Larry David plays Boris (a psychoanalyst of Woody's would tell us to look for deeper meaning in that character name, as in: "bore-us") a former self-appointed genius gone crotchety who precisely brings to mind that "lady with the shopping bag in the cafeteria screaming about Socialism" that Alvy Singer worries about turning into in Annie Hall. Oops!!... it's happened! In one of Whatever Works earlier moments, Boris' ex-wife leans back and tells him she can't take his "sophomoric tirades" about the world being a cesspool full of inchworms and cretins any longer. Sure, many former "Woody" characters have expressed a similar dissatisfaction with the world, but never with so arrogant a scowl as the surrogate Boris.
Actually, a "sophomoric tirade" might be the best way to describe the script for Whatever Works. Bashing gun-owners, pro-lifers, the religious, and right-wingers in general, has become so commonplace that I was shocked to hear so many audience members laugh at the limp jokes about the NRA (by my count, there were three of them). Woody was once funny about politics in something like Everbody Says I Love You when he poked fun at both the savior complex of limousine liberals and the way Lukas Haas' character became wrapped-up in the ideas of National Review because of a blood clot in his brain. But here, today, Allen simply comes off like an out-of-touch dolt.
Back in February, while embroiled in Natty R.'s We Can't Wait countdown, I expressed concern over Woody Allen taking on Southern characters in the comedic arena. Apparently my concern was well warranted, because Allen shows nothing less than full-on contempt for white people from the Deep South. What Allen/Boris posits in Whatever Works, is that Southerners are nothing but half-wits, mild vessels of potential who don't fully realize their true talents and identities until they've been embedded into the cultural and intellectual mecca that is New York City: Marietta's (Patricia Clarkson) life-chronicling photography in Mississippi quickly blossoms into serious artistry; Melodie's (Evan Rachel Wood) "abortion clinic" sense of fashion unravels and resurfaces as cute elegance; and John (Ed Begley Jr.), whose repressed gay urges have manifested into homophobia, ends up... well, duh!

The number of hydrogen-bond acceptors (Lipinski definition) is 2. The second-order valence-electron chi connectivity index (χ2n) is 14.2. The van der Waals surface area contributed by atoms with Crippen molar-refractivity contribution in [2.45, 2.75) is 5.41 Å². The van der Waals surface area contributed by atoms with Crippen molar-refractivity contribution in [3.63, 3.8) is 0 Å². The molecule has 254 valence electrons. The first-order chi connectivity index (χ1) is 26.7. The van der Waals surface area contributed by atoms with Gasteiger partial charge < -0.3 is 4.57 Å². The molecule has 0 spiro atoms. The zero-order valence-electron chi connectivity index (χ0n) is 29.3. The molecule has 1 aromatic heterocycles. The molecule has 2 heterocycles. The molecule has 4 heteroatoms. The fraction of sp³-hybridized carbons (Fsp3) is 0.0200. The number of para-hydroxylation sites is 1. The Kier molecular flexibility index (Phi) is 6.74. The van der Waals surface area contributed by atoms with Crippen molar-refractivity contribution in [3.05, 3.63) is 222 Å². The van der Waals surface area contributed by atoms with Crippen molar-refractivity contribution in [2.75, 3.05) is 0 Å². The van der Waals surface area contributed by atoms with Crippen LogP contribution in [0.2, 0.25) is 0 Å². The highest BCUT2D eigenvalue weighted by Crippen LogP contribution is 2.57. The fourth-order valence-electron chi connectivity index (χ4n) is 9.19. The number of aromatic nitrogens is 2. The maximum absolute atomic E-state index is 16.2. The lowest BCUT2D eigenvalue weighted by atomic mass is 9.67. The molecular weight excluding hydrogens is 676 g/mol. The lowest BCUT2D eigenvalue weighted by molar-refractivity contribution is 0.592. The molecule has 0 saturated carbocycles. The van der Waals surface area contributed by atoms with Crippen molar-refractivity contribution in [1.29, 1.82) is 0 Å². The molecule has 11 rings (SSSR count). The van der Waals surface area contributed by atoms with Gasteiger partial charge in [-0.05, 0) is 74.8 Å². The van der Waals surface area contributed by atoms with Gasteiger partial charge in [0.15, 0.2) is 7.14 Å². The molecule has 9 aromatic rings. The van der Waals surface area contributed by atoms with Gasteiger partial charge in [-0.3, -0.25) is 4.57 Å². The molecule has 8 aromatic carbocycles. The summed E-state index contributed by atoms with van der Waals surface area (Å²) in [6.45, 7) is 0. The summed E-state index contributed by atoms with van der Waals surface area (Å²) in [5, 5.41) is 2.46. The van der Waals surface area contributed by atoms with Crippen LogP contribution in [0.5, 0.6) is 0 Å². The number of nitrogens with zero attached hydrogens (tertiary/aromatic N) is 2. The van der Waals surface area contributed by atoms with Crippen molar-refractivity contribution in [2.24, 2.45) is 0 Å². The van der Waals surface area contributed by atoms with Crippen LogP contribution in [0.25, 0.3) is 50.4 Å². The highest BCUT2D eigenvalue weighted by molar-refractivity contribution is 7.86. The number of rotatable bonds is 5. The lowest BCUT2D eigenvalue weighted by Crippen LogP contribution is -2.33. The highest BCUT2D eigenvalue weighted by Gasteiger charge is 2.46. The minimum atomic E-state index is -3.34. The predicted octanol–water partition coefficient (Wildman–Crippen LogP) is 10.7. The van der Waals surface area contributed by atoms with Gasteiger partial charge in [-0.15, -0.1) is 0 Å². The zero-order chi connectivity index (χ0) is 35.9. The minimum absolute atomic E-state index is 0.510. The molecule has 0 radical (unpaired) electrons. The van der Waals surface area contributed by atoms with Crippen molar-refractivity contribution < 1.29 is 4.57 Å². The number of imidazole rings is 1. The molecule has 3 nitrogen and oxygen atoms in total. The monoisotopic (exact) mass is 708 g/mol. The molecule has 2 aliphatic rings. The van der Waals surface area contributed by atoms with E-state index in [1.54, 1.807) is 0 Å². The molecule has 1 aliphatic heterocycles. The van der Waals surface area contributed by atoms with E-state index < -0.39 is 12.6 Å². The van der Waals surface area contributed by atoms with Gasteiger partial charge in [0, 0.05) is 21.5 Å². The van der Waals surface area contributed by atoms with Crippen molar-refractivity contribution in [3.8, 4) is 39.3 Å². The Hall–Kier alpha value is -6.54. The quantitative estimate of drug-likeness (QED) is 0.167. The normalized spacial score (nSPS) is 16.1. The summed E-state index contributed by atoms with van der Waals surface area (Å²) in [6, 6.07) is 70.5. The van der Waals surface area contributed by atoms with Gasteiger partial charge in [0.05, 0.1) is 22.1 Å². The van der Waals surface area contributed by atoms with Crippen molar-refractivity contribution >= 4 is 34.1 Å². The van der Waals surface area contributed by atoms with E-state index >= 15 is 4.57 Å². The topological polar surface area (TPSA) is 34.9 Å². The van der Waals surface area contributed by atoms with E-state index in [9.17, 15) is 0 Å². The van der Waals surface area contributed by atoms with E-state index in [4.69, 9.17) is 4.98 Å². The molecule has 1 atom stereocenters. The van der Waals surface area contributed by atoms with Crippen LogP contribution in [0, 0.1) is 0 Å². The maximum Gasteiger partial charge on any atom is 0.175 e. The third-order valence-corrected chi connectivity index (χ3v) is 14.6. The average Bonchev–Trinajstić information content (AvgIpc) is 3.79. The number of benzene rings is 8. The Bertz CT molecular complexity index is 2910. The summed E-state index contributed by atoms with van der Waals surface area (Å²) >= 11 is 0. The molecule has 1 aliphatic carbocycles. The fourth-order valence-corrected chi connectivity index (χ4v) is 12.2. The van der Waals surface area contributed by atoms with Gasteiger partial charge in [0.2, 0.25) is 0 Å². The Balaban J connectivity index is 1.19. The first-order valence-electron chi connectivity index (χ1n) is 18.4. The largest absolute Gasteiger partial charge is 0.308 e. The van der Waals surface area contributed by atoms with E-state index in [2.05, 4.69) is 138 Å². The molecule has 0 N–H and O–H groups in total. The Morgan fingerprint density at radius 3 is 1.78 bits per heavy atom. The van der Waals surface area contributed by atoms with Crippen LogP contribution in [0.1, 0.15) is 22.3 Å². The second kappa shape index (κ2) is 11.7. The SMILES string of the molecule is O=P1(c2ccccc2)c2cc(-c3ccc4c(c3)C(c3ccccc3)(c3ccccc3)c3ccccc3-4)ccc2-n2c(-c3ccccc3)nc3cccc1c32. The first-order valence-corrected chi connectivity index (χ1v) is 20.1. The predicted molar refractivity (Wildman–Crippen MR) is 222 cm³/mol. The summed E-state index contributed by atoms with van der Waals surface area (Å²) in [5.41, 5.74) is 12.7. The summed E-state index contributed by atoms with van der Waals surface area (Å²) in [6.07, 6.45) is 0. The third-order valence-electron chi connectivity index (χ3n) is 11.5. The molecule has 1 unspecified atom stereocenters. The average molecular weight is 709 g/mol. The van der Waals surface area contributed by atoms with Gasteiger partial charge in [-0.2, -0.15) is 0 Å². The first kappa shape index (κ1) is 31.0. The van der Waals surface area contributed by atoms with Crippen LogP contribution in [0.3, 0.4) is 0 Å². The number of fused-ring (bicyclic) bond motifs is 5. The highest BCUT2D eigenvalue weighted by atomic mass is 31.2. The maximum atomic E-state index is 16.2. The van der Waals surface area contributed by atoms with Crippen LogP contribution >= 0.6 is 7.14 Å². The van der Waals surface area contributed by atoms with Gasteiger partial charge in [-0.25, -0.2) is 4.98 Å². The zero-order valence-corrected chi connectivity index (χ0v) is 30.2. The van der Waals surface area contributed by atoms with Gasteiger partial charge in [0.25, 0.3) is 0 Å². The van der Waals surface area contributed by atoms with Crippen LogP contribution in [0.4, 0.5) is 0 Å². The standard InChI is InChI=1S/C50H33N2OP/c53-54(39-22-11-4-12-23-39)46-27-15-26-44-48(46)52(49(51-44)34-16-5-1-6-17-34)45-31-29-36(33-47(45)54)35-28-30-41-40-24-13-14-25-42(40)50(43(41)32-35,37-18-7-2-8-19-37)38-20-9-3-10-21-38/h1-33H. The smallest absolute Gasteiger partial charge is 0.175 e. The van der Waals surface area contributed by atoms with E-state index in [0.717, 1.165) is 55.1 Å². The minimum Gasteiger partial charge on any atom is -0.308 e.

For their part, both Clarkson and Wood do fine jobs circumventing Woody Allen's prejudice by turning in fine, human portrayals of Mississippians. Their performances are solid examples of a smart actor's conscience not getting corrupted by a nasty script. Clarkson grew up in Louisiana, and Wood in North Carolina, so the generosity and color they give to their characters isn't surprising. What also isn't surprising - the more I think about it - is the answer to what may be plaguing Allen, the filmmaker, right now. Like Boris, Allen seems more and more isolated from society, culture, and film than ever before. Yes, he recruited current "it" cinematographer Harris Savides to do the lensing, but as my wife rightly observed, Whatever Works lacks Savides' trademark glide. Worse, Allen's direction seems shiftless, uncaring, dare I say... senile.
I don't know what Allen is doing, where he's culling inspiration from, or if he himself is living by the "whatever works" pseudo-philosophy espoused by Boris. Whatever he's doing, it isn't working, because three out of Allen's last five films have been dreadful, and I don't think I can say that about any other period in his career.